First stop: Hurdal

May 25, 2009 at 20:14 2 comments

Home to 30 humans, 10 chickens, 6 sheep, 3 horses, and 1 traveling eco-team disguised as a trumpet-banjo-eggshaker band, Hurdal gave us a fantastic introduction to ecovillage life.  The first thing we all noticed were the kids.  




Half of Hurdal’s 30 residents are under 12 years old, and they make their presence known throughout the village.  With so many children of a similar age, the adults share responsibility for them almost as a reflex – it was hard for us to figure out which kids belonged to which parents.  Many of the people we talked to mentioned this as one of their main reasons for moving to the ecovillage.


Kristin was one of the 5 founders of Hurdal Ecovillage in 2004.  Today she’s the chief greeter and village relations guru.  After picking us up from the train station and driving us to Hurdal, she handed us over to Bjork, who showed us what we’d be helping with during our visit.


One Step's Project - Haul a log or two

One Step's Project - Haul a log or two

Being a very young ercovillage (in many senses of the word), Hurdal is home to a huge amount of energy and ongoing projects.  The central area looks much like a construction site, with planks, sand, bricks, and other raw materials waiting to live up to their potential.  Now that the word on Hurdal has spread, people often call Kristin and offer to donate supplies – that’s how they came by their trusty construction crane.  They have such a surplus that they hope to open a reconstruction store as part of the small business area of the village.

Looking out over Hurdal's land

Looking out over Hurdal's land

Our work involved moving some of these raw materials – a few hundred planks and 2 X 4s – up the hill from the lower village to the upper village building site, where a wooden tipi-ish structure is in the works.  When it’s finished, it will be home to Bjork’s barnehagen (kindergarten) classroom.  We worked with Bjork, Udo, and Christian to find the best way to move the wood up a steep incline and through the forest.  We decided to use the tractor to pull the boards up as far as possible, then transfer them to the village’s 1-horsepower ultimate work machine – his name is Svartan, and he’s a magnificent black stallion.  We hitched a carriage behind him and loaded him up with boards.

Our work horse

Our work horse


Svartan ready for work

Svartan ready for work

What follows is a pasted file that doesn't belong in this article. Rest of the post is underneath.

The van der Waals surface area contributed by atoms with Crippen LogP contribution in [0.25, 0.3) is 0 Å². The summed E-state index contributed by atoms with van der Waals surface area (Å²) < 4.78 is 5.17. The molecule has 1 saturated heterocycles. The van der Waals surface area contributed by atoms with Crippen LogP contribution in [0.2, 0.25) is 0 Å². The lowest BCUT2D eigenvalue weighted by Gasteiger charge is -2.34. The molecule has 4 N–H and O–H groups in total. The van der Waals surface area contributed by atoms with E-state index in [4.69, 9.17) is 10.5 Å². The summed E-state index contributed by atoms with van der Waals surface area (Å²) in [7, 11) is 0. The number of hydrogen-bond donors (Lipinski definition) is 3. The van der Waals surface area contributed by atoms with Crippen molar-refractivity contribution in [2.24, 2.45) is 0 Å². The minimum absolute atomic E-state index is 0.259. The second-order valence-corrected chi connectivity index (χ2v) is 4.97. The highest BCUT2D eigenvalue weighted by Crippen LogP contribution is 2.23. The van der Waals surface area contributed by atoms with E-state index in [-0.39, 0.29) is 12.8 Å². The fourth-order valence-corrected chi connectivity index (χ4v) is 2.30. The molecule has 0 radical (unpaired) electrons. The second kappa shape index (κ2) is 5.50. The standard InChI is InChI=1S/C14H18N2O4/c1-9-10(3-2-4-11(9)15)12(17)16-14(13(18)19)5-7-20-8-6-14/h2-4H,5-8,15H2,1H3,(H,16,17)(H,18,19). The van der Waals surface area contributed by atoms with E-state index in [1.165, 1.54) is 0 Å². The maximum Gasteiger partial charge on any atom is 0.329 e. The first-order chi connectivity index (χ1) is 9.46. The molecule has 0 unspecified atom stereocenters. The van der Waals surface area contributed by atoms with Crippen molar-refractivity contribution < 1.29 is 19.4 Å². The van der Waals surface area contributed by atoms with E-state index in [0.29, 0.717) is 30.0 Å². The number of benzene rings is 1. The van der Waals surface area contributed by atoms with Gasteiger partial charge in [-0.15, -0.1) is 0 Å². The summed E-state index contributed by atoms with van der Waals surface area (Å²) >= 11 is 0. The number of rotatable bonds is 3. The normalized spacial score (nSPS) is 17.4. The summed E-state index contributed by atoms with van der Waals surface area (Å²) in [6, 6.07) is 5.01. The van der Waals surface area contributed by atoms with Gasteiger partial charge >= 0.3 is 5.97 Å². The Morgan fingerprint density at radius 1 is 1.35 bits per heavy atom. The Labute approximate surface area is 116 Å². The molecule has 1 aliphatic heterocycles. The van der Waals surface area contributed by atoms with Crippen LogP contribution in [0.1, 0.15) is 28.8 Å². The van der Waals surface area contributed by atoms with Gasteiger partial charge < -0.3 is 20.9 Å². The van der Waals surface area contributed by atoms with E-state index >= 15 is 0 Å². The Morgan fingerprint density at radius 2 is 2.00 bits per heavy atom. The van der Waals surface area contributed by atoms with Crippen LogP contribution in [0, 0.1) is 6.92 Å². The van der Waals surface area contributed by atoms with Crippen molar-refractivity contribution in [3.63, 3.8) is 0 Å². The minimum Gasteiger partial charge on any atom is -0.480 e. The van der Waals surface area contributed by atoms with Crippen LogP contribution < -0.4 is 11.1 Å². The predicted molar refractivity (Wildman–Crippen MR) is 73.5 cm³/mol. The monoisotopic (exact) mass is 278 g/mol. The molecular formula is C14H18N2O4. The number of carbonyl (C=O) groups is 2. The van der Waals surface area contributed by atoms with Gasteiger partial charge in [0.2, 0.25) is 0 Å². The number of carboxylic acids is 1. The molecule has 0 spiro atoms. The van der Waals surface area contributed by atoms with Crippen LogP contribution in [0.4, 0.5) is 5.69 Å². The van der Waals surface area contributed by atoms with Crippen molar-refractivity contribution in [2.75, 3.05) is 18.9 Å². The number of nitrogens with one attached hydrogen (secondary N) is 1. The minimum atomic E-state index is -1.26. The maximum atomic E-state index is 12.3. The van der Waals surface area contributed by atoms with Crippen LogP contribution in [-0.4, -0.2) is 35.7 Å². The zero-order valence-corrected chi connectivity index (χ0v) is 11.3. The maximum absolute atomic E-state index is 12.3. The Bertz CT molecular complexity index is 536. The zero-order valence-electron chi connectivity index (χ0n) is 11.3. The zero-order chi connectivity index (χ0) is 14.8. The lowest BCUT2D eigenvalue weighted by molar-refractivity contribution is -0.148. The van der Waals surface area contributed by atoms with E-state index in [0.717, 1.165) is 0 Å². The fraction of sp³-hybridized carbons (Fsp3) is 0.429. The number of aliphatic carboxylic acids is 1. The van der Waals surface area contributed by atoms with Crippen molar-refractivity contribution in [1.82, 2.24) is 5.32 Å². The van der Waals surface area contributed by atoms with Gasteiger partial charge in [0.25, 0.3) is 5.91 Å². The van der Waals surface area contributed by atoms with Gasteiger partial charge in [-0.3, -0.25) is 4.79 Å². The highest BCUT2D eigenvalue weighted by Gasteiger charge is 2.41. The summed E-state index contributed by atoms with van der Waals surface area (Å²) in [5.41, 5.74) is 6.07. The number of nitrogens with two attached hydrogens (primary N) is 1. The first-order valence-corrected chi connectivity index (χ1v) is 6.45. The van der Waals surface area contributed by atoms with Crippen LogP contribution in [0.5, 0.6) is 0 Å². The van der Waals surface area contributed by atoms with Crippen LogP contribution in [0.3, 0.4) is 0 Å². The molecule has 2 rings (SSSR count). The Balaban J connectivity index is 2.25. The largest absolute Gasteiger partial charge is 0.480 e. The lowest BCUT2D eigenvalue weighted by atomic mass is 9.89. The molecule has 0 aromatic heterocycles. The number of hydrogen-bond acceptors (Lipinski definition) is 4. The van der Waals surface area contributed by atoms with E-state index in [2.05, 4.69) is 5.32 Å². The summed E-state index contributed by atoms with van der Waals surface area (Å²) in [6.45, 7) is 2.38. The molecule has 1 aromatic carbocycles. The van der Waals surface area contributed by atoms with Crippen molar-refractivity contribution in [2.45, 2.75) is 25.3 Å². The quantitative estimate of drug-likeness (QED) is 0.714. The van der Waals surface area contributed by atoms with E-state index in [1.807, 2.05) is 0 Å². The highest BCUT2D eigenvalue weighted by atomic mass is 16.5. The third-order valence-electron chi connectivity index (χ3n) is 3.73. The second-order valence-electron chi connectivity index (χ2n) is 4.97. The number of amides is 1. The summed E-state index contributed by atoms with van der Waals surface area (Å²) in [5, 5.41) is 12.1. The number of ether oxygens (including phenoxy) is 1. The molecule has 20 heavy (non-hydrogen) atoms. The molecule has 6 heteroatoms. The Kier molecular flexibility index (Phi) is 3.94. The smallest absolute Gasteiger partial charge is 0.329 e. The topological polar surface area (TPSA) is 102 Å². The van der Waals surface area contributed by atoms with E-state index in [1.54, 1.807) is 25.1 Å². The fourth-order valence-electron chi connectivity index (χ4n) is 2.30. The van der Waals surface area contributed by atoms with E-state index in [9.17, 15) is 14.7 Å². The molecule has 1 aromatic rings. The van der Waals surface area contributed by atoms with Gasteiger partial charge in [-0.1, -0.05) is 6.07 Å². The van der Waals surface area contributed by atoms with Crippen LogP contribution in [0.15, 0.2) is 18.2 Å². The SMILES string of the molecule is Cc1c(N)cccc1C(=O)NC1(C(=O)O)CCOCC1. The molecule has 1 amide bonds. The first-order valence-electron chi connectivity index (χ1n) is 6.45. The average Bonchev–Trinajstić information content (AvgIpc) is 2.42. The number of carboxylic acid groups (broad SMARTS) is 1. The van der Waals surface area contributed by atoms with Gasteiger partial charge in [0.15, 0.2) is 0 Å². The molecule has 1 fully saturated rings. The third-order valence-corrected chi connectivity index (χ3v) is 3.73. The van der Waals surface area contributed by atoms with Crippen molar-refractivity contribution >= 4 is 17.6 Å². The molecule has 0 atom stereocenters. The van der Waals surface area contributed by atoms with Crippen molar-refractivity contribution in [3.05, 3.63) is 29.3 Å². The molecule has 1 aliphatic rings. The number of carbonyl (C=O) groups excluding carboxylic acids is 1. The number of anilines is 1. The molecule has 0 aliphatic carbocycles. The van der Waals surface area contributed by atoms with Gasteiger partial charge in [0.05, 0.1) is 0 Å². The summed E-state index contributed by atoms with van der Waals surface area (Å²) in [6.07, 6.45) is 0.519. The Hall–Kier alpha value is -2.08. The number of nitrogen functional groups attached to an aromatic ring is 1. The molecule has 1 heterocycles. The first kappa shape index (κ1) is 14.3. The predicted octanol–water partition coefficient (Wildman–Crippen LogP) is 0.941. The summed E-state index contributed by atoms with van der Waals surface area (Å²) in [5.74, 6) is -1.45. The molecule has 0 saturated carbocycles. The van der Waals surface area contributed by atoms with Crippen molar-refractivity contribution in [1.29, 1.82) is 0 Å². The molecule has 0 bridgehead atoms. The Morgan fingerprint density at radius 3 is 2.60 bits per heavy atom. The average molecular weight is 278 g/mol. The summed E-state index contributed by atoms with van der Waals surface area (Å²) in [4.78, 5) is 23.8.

A rough ride, but it seemed to be working – we decided Etienne should sit on top to keep the boards from rattling out on the last uphill push.  Unfortunately for us, and especially for Etienne, Svartan likes to gallop up steep spots, and nobody saw the stump just in front of the carriage wheel.  Etienne went flying (quite acrobatically) off the side and split his hand open on a rock.  It looked pretty gruesome, but the local doctor stitched him up in no time, and Etienne was back on the job the next day.

Vidar gave us an all-original private concert

Vidar gave us an all-original private concert

Besides sharp rocks, we also found many beautiful examples of how a strong community like that of Hurdal can make life more enjoyable, but the best one to mention is the meals shared in the common house.  Between 3 and 5 days a week, one person makes dinner for the 30-35 people at the village.  This duty rotates on a voluntary basis, and accounts of who’s ahead with cooking and who needs to catch up are kept in a ledger, so that everyone has a motivation to occasionally help out.  

How to roll lasagna for 35 people

Ina, who cooked lasagna for us on Thursday, told us she like the system because it takes the pressure off of her for many days each week.  She very much prefers to cook for 35 once every other week than to cook for 5 every night.  This kind of shared responsibility for everyday tasks isn’t just for summer camps – it’s what makes Hurdal a vibrant place to live.  It seemed that sharing responsibility freed up more time for creativity and personal projects. 

Hurdal was a great introduction for our trip, but we had to hit the road early Friday morning.  We got a ride with Carol, who comes to Hurdal to ride Svartan and the other horses.  She brought us to the highway to test our luck hitchhiking into Sweden towards our next stop: Karlstad.


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On the Move Sweden: The great frontier

2 Comments Add your own

  • 1. jacquie sewell  |  May 26, 2009 at 23:46

    Great update! Keep ’em coming – it makes it seem like we’re there with you. We’re just a little confused about dates – it would be helpful to include the dates of the events you describe. I hope Etienne’s hand is healing alright and that that is the worst of the incidents you encounter.

  • 2. Ishai Silencio  |  June 14, 2011 at 14:19

    I like this. Nice photos and good texts. And what a good idea!


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